hrf

Cousins call for controls on acid sale after horrifying attack


Resham Khan before the attack
Resham Khan before the attack

By Reena Kumar

A YOUNG woman who was left with horrifying acid burns following an unprovoked attack on her 21st birthday last month has said that measures need to be taken to ensure further assaults are prevented.

Resham Khan (right), an aspiring model, and her cousin Jameel Muhktar suffered severe injuries to their face and body after acid was thrown at them through the window of their stationary car on June 21.

Muhktar had to be placed into an induced coma and both cousins suffered life-changing
injuries; they remain in hospital a fortnight after the attack.

The police are treating the incident in Beckton, east London, as a hate crime. Khan, from Manchester, had just returned to Britain from a student exchange year in Cyprus.

Writing on Twitter, she said that she had come to London to visit a spa and go for a meal to celebrate her birthday.

Resham Khan suffered life-changing injuries.

She and her cousin went for a drive in the morning, “blasting music and chilling
like cousins do”.

Khan criticised the emergency services’ response, claiming that the ambulance took too
long to arrive and police waited days after the attack before taking a statement from her.

She has been praised on Facebook for her strength and positivity, and has taken to social
media to chronicle her recovery following the brutal assault.

The 21-year-old wrote on Twitter: “This shouldn’t have happened. This shouldn’t be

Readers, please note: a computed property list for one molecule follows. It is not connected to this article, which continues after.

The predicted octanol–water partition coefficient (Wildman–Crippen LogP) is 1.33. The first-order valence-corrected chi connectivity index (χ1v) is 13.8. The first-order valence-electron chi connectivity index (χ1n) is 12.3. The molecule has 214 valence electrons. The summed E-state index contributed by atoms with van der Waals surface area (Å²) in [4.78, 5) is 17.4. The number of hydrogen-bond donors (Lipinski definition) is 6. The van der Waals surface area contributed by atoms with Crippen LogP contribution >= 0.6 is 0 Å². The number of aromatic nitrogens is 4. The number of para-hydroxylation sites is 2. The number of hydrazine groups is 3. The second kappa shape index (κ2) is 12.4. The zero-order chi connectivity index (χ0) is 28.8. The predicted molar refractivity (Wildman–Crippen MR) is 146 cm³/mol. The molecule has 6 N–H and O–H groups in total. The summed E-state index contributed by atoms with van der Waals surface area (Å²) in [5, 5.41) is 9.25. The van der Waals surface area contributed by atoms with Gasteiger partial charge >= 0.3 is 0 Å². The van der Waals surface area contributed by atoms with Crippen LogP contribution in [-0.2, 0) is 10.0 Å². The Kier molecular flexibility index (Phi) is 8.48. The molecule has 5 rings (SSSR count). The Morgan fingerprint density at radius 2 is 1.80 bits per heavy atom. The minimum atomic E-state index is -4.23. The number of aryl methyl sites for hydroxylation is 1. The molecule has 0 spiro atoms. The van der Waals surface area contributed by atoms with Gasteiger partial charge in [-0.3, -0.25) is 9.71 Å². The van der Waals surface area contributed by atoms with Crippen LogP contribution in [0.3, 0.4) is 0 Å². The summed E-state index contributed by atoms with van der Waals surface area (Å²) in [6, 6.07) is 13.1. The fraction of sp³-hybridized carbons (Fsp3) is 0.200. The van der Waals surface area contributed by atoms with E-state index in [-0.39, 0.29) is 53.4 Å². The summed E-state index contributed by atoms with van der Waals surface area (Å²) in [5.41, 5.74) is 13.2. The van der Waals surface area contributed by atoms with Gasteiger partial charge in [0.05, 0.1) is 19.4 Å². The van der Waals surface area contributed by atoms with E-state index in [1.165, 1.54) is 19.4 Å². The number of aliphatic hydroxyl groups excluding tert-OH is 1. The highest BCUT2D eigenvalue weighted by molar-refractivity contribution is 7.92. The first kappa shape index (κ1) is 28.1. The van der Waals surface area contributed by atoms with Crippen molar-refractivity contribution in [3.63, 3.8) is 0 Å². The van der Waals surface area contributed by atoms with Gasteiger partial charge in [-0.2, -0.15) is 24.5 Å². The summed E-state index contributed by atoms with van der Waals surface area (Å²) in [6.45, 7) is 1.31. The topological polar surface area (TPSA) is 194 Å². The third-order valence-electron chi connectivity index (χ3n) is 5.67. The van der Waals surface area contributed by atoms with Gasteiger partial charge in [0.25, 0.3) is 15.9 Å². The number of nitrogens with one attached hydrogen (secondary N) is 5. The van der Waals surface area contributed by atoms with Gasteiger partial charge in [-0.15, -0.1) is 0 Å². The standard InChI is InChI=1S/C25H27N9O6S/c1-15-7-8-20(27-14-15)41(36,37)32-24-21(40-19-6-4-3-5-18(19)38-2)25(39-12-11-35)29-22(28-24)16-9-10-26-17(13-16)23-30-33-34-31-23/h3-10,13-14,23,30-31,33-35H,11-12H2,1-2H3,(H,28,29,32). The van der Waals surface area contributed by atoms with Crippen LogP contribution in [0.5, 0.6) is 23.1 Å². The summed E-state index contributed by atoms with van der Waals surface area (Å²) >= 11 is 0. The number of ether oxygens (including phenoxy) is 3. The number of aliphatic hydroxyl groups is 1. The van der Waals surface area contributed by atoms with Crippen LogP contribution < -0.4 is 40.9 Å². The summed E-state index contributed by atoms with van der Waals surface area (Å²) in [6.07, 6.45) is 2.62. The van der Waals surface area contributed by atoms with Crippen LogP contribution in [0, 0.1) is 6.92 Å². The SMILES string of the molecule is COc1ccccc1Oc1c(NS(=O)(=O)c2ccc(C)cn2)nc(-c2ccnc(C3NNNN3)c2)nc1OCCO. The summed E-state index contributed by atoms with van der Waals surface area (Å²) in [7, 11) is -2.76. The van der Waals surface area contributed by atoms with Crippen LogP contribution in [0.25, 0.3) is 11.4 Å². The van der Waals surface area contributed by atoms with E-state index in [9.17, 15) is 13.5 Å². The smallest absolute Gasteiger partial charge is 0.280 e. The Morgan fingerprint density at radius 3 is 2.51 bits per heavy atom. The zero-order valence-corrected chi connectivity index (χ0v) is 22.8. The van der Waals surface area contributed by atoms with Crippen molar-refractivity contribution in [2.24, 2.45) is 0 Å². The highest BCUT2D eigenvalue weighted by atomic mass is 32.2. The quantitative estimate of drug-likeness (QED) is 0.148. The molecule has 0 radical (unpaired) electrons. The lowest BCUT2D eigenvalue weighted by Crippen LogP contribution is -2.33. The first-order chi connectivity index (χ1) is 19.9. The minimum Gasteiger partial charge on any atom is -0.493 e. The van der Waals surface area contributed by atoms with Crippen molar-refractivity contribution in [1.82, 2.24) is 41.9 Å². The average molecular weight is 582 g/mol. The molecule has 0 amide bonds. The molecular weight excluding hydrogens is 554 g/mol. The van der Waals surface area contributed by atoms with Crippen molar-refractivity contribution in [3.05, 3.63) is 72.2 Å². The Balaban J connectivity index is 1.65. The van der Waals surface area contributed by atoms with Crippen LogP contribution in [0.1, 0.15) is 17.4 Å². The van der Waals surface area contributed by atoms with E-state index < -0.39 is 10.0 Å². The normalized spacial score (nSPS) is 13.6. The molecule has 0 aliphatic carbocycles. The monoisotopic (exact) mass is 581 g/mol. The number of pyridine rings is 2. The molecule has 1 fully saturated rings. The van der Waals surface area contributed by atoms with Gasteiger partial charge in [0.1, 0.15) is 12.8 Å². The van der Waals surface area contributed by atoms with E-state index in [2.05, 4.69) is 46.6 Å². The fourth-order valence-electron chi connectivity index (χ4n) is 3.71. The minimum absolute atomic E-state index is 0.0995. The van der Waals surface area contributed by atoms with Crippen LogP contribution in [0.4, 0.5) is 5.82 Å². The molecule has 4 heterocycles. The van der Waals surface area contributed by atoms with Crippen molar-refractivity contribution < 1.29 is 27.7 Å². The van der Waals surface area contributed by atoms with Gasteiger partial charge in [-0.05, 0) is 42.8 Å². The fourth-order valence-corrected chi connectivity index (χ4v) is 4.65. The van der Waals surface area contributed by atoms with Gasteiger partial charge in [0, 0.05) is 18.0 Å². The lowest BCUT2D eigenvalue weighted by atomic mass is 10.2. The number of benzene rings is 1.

something we get used to. Measures need to be took to make sure no one fears an #acidattack.”

Describing herself as being “devastated”, she said the pain from the attack was “excruciating” and she had seen her clothes “burn away”. She fears she would “probably never look the same”.

Khan was due to start a new job on Monday (3). A crowdfunding page for her raised more than £53,552 by Tuesday (4) afternoon, surpassing the £30,000 target, as Eastern Eye went to press.

Resham Kham was celebrating her 21st birthday.

Following the attack, almost 272,000 people signed a petition to prohibit the purchase of acid to those without a licence.

Sarmad Ismail, who started the petition, wrote: “You should only be allowed to purchase corrosive acids with a licence to buy… Imagine how many attacks would be stopped if there were controls that made it harder to buy, and meant we knew more about people buying it?

“Acid attacks have become too common, the Home Office needs to do something to bring it under control. It is a disgusting criminal act. We need licensing laws now to deter this from happening.”

In an Eastern Eye report published recently, Jaf Shah, executive director of Acid Survivors Trust International (ASTI), spoke of his call for strict control over the sales of sulphuric acid.

He said there were virtually no controls in place to curb sales of the highly dangerous substance which is used to burn and seriously disfigure victims.

 

Jameel Muhktar believes the pair were targeted because of their race or religion.

Meanwhile, residents in east London held an emergency meeting on Sunday (1) evening following concerns over a spate of incidents in the area – involving acid being thrown – and which bear the hallmarks of robberies.

Tower Hamlets mayor John Biggs was present at the meeting.